I see a lot of threads on this forum where people are asking for and often receiving advice concerning building the temperature controller from components.  And often, the people giving the advice show what they've done, and it is obvious that they haven't considered and properly dealt with all of the considerations themselves.  So I hate seeing people start down the road of designing and building their own temperature control system (or even trying to properly program a PID controller) if they don't have the necessary expertise to do so safely and effectively, even if it would be cheaper to do it that way.


And even with an all-in-one controller, a builder needs to be careful and do things correctly to make the final system safe and to have it work correctly.  There are a lot of design considerations that most folks don't think of or deal with properly.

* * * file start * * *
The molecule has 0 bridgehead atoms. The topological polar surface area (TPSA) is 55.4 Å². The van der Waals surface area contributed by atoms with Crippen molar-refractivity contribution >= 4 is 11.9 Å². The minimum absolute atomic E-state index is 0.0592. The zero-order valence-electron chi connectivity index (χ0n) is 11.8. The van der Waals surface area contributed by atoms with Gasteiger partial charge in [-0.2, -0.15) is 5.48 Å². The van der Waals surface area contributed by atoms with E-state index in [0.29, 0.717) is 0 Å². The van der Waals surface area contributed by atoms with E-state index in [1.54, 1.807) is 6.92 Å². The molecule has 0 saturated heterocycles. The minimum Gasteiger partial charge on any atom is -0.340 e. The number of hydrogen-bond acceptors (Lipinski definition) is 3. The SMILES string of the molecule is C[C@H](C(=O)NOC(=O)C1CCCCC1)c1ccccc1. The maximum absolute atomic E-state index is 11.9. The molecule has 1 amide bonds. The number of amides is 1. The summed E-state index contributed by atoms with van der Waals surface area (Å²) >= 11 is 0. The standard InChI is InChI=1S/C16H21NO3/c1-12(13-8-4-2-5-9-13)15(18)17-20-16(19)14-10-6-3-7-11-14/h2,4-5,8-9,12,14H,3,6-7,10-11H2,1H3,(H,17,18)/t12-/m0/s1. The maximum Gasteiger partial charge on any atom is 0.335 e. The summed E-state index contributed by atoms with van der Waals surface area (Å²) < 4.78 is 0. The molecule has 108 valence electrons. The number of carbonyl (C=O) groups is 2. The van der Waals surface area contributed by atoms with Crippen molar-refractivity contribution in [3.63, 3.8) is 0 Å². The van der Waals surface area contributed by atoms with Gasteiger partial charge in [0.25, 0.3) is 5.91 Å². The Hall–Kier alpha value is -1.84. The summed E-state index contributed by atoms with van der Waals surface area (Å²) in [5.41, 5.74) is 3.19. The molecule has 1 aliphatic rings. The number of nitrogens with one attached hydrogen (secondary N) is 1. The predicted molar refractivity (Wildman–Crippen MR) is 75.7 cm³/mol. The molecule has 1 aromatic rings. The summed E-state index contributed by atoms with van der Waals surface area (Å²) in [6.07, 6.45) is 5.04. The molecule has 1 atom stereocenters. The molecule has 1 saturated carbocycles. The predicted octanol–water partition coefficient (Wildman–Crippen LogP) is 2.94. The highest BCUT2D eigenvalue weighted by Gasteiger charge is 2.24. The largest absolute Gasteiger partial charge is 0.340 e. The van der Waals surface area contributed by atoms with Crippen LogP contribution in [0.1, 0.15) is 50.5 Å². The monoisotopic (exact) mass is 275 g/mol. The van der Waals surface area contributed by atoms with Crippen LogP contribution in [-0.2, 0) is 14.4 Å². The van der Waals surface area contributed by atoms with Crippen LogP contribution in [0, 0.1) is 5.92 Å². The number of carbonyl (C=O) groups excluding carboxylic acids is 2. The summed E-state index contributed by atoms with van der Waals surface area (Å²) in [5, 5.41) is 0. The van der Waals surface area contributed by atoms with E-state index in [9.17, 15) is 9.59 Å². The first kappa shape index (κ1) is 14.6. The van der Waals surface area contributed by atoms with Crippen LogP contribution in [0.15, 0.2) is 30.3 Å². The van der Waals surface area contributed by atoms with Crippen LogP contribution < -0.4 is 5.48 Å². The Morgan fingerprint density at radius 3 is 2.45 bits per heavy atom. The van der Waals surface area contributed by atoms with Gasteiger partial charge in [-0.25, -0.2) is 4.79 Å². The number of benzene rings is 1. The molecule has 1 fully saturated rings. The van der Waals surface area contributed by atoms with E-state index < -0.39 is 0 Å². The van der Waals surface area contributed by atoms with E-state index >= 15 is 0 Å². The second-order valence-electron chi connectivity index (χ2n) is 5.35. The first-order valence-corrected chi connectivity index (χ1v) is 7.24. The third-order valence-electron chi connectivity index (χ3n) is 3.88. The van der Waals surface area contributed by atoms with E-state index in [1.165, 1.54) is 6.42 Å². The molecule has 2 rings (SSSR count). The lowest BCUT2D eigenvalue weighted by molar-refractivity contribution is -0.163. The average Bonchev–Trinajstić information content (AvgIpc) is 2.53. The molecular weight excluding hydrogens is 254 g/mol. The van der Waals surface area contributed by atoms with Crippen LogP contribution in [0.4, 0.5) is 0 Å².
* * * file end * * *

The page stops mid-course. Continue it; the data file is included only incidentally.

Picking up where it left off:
I see so many folks refer to a "PID" and I suspect most don't have any knowledge of or understanding of PID control systems or their proper programming and tuning.  Things kind of work, and people are happy with the results, but do they really understand what's going on and how to tune the system to optimize it?  In most cases, the answer is certainly no!  But then again, there are a lot of very intelligent and innovative folks on this forum, and learning this stuff is not beyond them by any means.